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These are the world’s cheapest and most expensive cities

Israel’s buoyant currency, coupled with increased costs for transport and groceries, saw Tel Aviv jump five places from last year.
Adam Jang Molhe / Unsplash

Tel Aviv has been awarded a title few urban centres would welcome after topping the global rankings for the city with the world’s highest cost of living.

The Israeli city displaced last year’s joint ‘winners’ Paris, Hong Kong and Zurich at the top of the Economist Intelligence Unit’s Worldwide Cost of Living 2021 index, which reflects a 12-month period that has been characterized by disruption.

Inflation in Tel Aviv has soared during the pandemic, making it the world’s most expensive city. (Image: EIU)

Inflation in Tel Aviv has soared as the pandemic, supply chain challenges and exchange rate shifts have pushed up prices. This mirrors a global increase in inflationary pressure that has caused the index to record its highest increase for five years, averaging 3.5% year-on-year compared to just 1.9% in 2020.

As a result, this year there has been something of a shake-up. Israel’s buoyant currency, coupled with increased costs for transport and groceries, saw Tel Aviv jump five places from last year, ahead of Paris and Singapore as the second-most costly cities to live in.

Zurich moved down to fourth place and Hong Kong to fifth, from joint-first with Paris last year.

The top 10 most expensive city list is completed by New York in sixth, followed by Geneva, Copenhagen, Los Angeles and Osaka.

A decade of war in Syria has left its capital Damascus as the world’s cheapest city to live in. (Image: EIU)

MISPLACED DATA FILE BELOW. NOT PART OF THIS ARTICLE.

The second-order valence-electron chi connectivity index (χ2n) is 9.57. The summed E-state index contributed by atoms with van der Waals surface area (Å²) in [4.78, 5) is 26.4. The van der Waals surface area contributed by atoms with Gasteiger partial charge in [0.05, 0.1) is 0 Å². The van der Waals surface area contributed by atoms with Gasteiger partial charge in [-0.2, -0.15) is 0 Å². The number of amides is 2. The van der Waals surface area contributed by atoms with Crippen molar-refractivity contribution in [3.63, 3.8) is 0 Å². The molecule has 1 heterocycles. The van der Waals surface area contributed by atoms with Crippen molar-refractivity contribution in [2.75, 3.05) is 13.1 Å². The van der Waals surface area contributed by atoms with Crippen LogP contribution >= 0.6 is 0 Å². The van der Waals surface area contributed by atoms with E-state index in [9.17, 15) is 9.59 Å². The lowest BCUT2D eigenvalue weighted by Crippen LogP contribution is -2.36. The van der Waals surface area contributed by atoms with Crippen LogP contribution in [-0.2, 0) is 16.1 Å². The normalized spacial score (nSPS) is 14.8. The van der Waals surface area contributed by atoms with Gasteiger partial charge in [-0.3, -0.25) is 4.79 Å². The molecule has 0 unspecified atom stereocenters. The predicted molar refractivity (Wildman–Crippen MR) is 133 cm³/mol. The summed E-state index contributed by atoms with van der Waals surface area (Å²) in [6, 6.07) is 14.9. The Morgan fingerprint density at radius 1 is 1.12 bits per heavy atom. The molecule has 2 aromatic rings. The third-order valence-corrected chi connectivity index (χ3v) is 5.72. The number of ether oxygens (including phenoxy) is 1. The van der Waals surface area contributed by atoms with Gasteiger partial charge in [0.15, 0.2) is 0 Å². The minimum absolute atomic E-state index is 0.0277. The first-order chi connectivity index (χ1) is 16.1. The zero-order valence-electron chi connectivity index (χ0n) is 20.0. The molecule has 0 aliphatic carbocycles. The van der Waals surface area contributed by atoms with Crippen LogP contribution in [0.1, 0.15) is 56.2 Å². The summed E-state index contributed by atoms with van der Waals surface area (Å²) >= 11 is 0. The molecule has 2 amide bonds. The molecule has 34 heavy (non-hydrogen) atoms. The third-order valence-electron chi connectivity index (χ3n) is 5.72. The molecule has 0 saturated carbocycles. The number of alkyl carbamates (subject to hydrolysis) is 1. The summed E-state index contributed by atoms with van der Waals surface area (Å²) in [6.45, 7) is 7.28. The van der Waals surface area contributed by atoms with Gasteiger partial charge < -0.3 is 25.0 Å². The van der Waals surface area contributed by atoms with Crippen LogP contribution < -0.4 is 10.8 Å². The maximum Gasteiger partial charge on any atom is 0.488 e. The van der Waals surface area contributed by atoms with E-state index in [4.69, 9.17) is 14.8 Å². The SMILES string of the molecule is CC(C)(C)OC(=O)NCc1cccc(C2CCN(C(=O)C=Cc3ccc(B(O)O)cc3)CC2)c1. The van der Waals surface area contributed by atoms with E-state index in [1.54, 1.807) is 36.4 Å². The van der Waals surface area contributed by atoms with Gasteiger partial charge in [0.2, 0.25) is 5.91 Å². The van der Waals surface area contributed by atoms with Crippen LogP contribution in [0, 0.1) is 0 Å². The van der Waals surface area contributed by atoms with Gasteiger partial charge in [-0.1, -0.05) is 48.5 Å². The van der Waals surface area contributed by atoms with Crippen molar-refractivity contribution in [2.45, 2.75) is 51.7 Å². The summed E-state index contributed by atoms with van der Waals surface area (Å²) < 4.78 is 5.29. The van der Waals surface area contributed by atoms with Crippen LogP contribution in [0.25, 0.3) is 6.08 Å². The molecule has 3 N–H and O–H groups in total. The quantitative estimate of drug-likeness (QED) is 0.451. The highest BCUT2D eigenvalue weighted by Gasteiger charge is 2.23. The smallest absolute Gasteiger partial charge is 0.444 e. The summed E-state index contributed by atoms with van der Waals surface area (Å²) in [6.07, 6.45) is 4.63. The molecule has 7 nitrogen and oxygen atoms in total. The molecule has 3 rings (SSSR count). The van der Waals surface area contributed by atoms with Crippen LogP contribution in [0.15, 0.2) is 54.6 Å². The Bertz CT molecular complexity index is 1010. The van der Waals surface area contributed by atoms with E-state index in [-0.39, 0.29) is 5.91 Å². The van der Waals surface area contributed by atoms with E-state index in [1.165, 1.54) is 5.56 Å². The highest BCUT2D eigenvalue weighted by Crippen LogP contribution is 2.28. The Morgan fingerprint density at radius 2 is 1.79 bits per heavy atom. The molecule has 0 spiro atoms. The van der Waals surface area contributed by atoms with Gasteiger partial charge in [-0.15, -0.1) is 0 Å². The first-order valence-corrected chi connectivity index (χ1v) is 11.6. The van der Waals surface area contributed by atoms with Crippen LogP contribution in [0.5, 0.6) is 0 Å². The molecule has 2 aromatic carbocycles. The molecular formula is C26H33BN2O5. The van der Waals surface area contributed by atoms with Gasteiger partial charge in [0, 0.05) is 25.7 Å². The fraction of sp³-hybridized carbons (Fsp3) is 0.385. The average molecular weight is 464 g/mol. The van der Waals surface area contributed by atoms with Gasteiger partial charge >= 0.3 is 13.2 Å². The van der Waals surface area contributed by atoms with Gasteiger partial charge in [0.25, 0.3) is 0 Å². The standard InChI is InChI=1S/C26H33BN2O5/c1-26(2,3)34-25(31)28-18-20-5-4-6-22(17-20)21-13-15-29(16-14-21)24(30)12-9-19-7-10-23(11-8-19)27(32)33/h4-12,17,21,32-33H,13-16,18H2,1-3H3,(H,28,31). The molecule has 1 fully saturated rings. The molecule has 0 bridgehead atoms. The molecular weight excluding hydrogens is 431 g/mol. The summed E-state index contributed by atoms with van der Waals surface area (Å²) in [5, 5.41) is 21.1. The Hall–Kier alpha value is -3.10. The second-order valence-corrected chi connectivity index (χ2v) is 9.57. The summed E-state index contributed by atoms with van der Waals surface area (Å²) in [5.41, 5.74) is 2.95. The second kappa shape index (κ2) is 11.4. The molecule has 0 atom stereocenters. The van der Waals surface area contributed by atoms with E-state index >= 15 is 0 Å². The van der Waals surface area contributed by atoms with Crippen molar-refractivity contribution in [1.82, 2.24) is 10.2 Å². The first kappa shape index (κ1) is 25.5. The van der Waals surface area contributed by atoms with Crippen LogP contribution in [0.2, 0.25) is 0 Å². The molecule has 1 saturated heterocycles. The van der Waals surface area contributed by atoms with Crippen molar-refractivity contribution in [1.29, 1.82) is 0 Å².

At the other end of the scale, the cheapest cities to live in are mainly in the Middle East and Africa or poorer parts of Asia.

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A decade of conflict in Syria has depressed the country’s currency, the Syrian pound, leaving the capital city Damascus retaining last place in the index as the world’s cheapest to live in. Damascus ranked lowest in seven of the 10 pricing categories and among the lowest in the remaining three. Tripoli in Libya and Tashkent in Uzbekistan complete the index’s bottom three places.

Newcomers, climbers and fallers

Iran’s capital Tehran made the largest leap of the 173 cities surveyed, rising 50 places from 79th to 29th as US sanctions led to rising import prices and supply shortages – it was also the biggest climber last year. Other notable climbers include Reykjavik in Iceland, which jumped 21 places to 35th in this year’s ranking as items like transport and alcohol increased in price.

Going in the opposite direction, grocery and clothing price drops in Rome saw it move from 32nd to 48th on the index, the biggest downward movement.

This year saw 40 newcomers to the index, including seven US cities and 11 in China. Edinburgh in Scotland was the highest-ranked new entry as the 27th most expensive city.

The survey, which has been conducted for more than 30 years, compares local prices of more than 200 goods and services in each city with New York prices, with researchers collecting data each March and September. More than 50,000 individual prices are collected every six months.

Prices are expected to increase further in the coming year in many cities. However, if the rate of price inflation falls and lockdowns and supply chain disruptions decrease, there could be cause for optimism towards the end of 2022, the report notes.

Republished with permission of the World Economic Forum. Read the original article.


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